The Enigmatic Title and Its Inspiration
The album “Lucky Teeth” by Liam Noble and Geoff Simkins derives its intriguing title from the peculiar antics of 19th Century music hall performer Albert “Zanetto” Bale. Among his various acts, Bale earned fame by catching vegetables on a fork held between a gap in his front teeth. Once, he even managed to catch a turnip thrown from Clifton Suspension Bridge in front of a 5000-strong audience.
While certainly bizarre, Bale’s story can be seen as a metaphor for modern-day jazz musicians, who often face challenges and take risks in their pursuit of producing genuine art.
Creating an Album on a Shoestring Budget
In a recent interview with LJN, pianist Liam Noble shared his aspiration to make an album he could be proud of, despite a limited budget. Recorded at London’s Vortex by Alex Killpatrick in October 2022, “Lucky Teeth” has achieved this goal, featuring a well-paced program of standards, originals, contemporary classics, and a unique pop cover.
Intuitive Interplay and Diverse Musical Selections
Each piece on the album serves as a launchpad for the duo’s remarkable intuitive interplay. Whether playing empathetic counterpoint, thrilling chase sequences, or exchanging good-natured blows, Noble and Simkins are always in sync.
Geoff Simkins’s exceptional post-Konitz style is on full display in the opening track, “Stella By Starlight,” showcasing his top-notch melodic improvisation. Liam Noble further elevates the music with his sensitive comping and the clever shift of focus in his angular solo.
Ellington’s “Warm Valley” receives a similarly expansive treatment, with the duo relying on their decades of combined experience to reconstruct the material as they see fit. However, their cover of Duran Duran’s “Save A Prayer” proves to be an unexpected highlight. The lilting chord sequence from Taylor and Rhodes offers ample opportunity for Simkins to showcase his improvisational skills, with the melody only becoming fully apparent deep into the performance.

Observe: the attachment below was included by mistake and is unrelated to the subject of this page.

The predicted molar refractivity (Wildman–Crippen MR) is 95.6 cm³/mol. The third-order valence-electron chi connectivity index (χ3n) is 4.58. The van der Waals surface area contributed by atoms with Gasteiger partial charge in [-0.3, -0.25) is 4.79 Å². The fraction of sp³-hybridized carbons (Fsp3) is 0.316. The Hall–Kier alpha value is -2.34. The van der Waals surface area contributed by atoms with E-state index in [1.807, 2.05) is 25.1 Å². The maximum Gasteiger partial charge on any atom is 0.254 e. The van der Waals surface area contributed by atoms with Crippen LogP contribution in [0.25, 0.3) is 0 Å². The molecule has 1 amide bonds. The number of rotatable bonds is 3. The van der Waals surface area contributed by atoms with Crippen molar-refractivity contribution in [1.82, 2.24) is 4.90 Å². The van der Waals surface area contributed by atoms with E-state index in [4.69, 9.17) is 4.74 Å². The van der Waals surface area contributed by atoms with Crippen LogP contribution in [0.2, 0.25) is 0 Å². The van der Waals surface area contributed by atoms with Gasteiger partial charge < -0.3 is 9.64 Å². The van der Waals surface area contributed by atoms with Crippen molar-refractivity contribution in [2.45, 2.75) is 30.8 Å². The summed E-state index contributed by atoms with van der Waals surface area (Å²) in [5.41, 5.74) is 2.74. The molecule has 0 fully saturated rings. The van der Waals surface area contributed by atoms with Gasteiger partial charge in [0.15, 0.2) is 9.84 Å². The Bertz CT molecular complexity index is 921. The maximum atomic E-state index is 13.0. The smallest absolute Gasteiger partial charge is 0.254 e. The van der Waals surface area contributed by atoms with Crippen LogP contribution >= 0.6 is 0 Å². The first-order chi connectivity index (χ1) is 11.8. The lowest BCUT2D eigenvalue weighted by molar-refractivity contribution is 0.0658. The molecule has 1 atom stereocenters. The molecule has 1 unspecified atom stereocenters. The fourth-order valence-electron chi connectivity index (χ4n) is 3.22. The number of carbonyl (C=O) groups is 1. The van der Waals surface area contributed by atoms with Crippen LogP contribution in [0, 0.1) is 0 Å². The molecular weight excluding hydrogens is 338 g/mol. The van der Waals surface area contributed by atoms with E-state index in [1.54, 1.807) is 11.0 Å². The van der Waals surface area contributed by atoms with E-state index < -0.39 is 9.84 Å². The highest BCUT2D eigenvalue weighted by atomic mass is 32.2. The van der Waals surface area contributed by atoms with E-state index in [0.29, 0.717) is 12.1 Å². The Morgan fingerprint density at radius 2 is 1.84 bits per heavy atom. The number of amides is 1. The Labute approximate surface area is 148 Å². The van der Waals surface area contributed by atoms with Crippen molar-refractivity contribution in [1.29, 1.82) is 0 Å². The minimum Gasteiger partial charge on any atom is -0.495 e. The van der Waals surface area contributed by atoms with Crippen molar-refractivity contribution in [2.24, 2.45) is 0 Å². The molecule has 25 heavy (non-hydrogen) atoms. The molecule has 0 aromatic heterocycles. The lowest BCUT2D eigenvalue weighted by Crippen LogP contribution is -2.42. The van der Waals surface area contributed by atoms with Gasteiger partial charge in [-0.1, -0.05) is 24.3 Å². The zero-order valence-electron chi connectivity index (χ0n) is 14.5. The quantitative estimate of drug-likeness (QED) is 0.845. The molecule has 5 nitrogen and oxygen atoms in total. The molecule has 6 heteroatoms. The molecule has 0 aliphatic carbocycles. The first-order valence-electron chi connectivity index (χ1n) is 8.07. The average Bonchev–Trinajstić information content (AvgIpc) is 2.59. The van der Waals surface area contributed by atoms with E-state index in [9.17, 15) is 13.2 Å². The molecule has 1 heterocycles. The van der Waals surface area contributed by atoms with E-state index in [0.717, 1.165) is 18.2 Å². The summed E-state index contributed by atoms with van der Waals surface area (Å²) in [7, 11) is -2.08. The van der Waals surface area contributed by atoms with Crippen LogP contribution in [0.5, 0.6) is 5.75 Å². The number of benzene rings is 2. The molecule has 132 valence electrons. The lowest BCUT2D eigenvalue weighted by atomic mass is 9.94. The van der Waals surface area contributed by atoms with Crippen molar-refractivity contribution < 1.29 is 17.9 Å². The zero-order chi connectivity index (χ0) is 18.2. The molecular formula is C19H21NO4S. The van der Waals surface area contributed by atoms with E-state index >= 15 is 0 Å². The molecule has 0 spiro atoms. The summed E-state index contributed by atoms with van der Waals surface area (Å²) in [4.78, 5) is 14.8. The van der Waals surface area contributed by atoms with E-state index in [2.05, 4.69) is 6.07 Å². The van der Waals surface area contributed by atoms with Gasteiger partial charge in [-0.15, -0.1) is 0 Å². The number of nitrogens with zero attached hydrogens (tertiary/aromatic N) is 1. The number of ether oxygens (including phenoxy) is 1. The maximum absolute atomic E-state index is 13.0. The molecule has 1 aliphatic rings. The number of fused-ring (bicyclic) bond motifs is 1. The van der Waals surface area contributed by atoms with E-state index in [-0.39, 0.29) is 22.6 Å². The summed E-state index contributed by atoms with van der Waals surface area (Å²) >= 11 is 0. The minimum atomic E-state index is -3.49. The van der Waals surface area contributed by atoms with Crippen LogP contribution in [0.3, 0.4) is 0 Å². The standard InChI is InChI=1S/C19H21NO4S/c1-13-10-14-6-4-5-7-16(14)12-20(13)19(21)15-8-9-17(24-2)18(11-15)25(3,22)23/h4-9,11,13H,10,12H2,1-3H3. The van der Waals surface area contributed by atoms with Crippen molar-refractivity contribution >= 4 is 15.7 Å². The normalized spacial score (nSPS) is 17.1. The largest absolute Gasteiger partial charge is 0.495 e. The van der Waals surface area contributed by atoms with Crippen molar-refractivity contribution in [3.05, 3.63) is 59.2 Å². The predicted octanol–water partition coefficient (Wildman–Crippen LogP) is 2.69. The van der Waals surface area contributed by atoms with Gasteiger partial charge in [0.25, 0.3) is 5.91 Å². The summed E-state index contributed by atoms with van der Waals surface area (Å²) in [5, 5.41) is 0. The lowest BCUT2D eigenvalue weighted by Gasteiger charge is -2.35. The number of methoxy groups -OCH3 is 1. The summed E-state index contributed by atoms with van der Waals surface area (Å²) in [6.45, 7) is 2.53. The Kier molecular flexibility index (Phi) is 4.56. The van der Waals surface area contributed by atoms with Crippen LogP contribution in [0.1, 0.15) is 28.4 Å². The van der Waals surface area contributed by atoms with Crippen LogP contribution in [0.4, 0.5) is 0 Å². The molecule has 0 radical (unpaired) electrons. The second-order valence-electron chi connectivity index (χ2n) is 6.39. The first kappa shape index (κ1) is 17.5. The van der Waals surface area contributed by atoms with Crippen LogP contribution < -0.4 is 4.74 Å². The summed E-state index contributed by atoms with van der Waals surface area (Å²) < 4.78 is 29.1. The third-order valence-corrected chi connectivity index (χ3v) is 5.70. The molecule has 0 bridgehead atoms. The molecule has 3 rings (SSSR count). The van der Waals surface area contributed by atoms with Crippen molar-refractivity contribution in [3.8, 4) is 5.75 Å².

Keith Jarrett’s “Memories Of Tomorrow,” the coda from his 1975 Köln Concert, stands out among the newer pieces, although the boppish interpretation of Steve Swallow’s “Eiderdown” is equally noteworthy. When compared to the version on the 1978 LP “Crosscurrents” by the Bill Evans Trio with Konitz and Marsh, it’s difficult to choose a favorite.
The album concludes with the playful “When You’re Smiling,” reflecting Noble’s statement that “there’s freedom in playing standards and discipline in playing free.” This philosophy permeates the entire album, as the duo’s relaxed virtuosity and adventurous spirit offer fresh perspectives on jazz tradition.